The leader of the ISIS terrorist organization in Syria was killed in an American airstrike, according to a statement released Tuesday by the U.S. Central Command.
Maher al-Agal was killed in a drone strike in northwestern Syria and his close associate was injured, said Central Command in the statement. ISIS, which is sometimes known as ISIL, has not issued a public comment following al-Agal’s reported death.
“Extensive planning went into this operation to ensure its successful execution. An initial review indicates there were no civilian casualties,” the statement added.
U.S. Central Command said al-Agal was responsible for developing ISIS networks outside of Syria and Iraq, where the group has its strongest presence.
“The removal of these ISIS leaders will disrupt the terrorist organization’s ability to further plot and carry out global attacks,” CENTCOM spokesman Joe Buccino said in a statement to news outlets Tuesday before adding, “ISIS continues to represent a threat to the U.S. and partners in the region.”
The Syrian Observatory for Human Rights, which has chronicled the Syrian civil war for about a decade, confirmed that al-Agal was killed, according to a post on its website. It described al-Agal as a “former senior ISIS commander” who was in command of a “Turkish-backed faction.”
And the Syrian Civil Defense Force wrote on Tuesday morning that one person was killed and another injured in an airstrike that targeted a motorcycle near Aleppo. No names were provided, however.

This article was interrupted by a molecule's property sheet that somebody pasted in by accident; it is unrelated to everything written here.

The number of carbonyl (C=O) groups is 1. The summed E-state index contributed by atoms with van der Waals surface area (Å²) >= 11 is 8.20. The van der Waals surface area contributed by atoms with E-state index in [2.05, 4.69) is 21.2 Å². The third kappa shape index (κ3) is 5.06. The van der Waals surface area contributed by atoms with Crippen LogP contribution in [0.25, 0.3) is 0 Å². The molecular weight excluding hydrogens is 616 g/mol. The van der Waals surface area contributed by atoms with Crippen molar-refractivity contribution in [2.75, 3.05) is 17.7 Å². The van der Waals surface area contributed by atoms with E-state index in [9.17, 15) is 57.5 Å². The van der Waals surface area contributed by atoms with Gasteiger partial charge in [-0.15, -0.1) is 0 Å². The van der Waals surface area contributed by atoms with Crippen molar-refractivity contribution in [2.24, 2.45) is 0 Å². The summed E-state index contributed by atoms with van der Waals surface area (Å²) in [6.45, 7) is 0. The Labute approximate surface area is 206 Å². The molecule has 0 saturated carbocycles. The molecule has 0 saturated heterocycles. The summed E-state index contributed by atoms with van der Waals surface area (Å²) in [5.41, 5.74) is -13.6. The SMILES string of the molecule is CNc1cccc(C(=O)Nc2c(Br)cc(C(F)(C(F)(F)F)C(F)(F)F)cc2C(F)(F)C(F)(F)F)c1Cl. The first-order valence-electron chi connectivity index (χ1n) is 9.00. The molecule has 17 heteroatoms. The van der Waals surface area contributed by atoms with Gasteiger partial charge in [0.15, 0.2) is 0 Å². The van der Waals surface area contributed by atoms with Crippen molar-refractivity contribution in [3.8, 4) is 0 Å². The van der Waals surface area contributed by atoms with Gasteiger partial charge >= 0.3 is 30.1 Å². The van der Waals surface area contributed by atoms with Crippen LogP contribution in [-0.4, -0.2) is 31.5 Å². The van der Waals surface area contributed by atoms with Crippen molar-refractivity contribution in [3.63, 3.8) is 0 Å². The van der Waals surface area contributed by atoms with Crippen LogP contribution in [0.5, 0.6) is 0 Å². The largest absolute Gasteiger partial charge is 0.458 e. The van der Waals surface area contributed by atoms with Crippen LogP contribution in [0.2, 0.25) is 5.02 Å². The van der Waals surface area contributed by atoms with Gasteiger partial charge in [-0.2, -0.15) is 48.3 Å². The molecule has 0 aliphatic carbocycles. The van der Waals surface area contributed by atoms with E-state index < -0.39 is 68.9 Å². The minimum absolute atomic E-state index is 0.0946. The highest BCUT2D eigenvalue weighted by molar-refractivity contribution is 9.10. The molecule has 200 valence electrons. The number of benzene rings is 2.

Other Leaders Killed
About five months ago, a U.S. raid in Atme in northern Syria led to the death of top ISIS leader Abu Ibrahim al-Qurashi. Officials said that al-Qurashi died after detonating a bomb to avoid being captured.
Under the Trump administration, U.S. military forces carried out a raid targeting former ISIS chief Abu Bakr al-Baghdadi in 2019. He also died after detonating a bomb.
The airstrike comes just one day before President Joe Biden is scheduled to visit the Middle East, where he will speak with Saudi, Israeli, and Palestinian leaders. Biden is slated to touch down in Israel on Wednesday.
The United States, meanwhile, has roughly 900 troops in Syria, mostly in the east of the country splintered by a decade of civil war, although the Biden administration has yet to detail its long-term plan for the eight-year-old mission.
At the peak of its power from 2014 to 2017, ISIS ruled over millions of people and claimed responsibility for or inspired attacks in dozens of cities around the world. Al-Baghdadi had declared a caliphate over a quarter of Iraq and Syria in 2014, saying that the Syrian city of Raqqa was its capital.
The U.S.-led coalition fighting ISIS said in mid-2019, after the group’s battlefield defeat, that it retained 14,000 to 18,000 members, including 3,000 foreigners, though precise numbers are as elusive as ISIS itself.
Reuters contributed to this report.